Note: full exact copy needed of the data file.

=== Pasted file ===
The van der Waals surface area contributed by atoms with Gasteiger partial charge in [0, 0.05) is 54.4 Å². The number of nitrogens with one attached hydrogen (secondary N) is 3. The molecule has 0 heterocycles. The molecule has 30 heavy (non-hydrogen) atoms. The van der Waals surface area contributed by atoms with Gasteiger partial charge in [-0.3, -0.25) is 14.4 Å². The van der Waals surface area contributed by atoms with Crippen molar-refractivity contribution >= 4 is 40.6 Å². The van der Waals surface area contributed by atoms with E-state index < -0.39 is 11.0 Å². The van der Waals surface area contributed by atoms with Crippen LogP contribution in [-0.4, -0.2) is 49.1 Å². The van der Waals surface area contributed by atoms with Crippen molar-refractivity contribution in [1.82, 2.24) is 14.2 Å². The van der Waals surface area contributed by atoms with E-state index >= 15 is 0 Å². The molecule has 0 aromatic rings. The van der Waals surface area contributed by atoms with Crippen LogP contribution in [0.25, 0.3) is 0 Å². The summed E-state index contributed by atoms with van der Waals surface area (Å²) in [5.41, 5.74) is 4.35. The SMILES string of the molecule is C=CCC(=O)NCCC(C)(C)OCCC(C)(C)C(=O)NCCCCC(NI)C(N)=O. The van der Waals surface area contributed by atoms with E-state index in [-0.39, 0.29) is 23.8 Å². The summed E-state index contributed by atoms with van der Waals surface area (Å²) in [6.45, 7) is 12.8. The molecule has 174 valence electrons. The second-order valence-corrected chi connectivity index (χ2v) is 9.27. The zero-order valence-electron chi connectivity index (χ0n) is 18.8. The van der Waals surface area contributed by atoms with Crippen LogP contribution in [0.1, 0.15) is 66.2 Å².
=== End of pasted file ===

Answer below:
The van der Waals surface area contributed by atoms with Gasteiger partial charge in [0, 0.05) is 54.4 Å². The number of nitrogens with one attached hydrogen (secondary N) is 3. The molecule has 0 heterocycles. The molecule has 30 heavy (non-hydrogen) atoms. The van der Waals surface area contributed by atoms with Gasteiger partial charge in [-0.3, -0.25) is 14.4 Å². The van der Waals surface area contributed by atoms with Crippen molar-refractivity contribution >= 4 is 40.6 Å². The van der Waals surface area contributed by atoms with E-state index < -0.39 is 11.0 Å². The van der Waals surface area contributed by atoms with Crippen LogP contribution in [-0.4, -0.2) is 49.1 Å². The van der Waals surface area contributed by atoms with Crippen molar-refractivity contribution in [1.82, 2.24) is 14.2 Å². The van der Waals surface area contributed by atoms with E-state index >= 15 is 0 Å². The molecule has 0 aromatic rings. The van der Waals surface area contributed by atoms with Crippen LogP contribution in [0.25, 0.3) is 0 Å². The summed E-state index contributed by atoms with van der Waals surface area (Å²) in [5.41, 5.74) is 4.35. The SMILES string of the molecule is C=CCC(=O)NCCC(C)(C)OCCC(C)(C)C(=O)NCCCCC(NI)C(N)=O. The van der Waals surface area contributed by atoms with E-state index in [-0.39, 0.29) is 23.8 Å². The summed E-state index contributed by atoms with van der Waals surface area (Å²) in [6.45, 7) is 12.8. The molecule has 174 valence electrons. The second-order valence-corrected chi connectivity index (χ2v) is 9.27. The zero-order valence-electron chi connectivity index (χ0n) is 18.8. The van der Waals surface area contributed by atoms with Crippen LogP contribution in [0.1, 0.15) is 66.2 Å².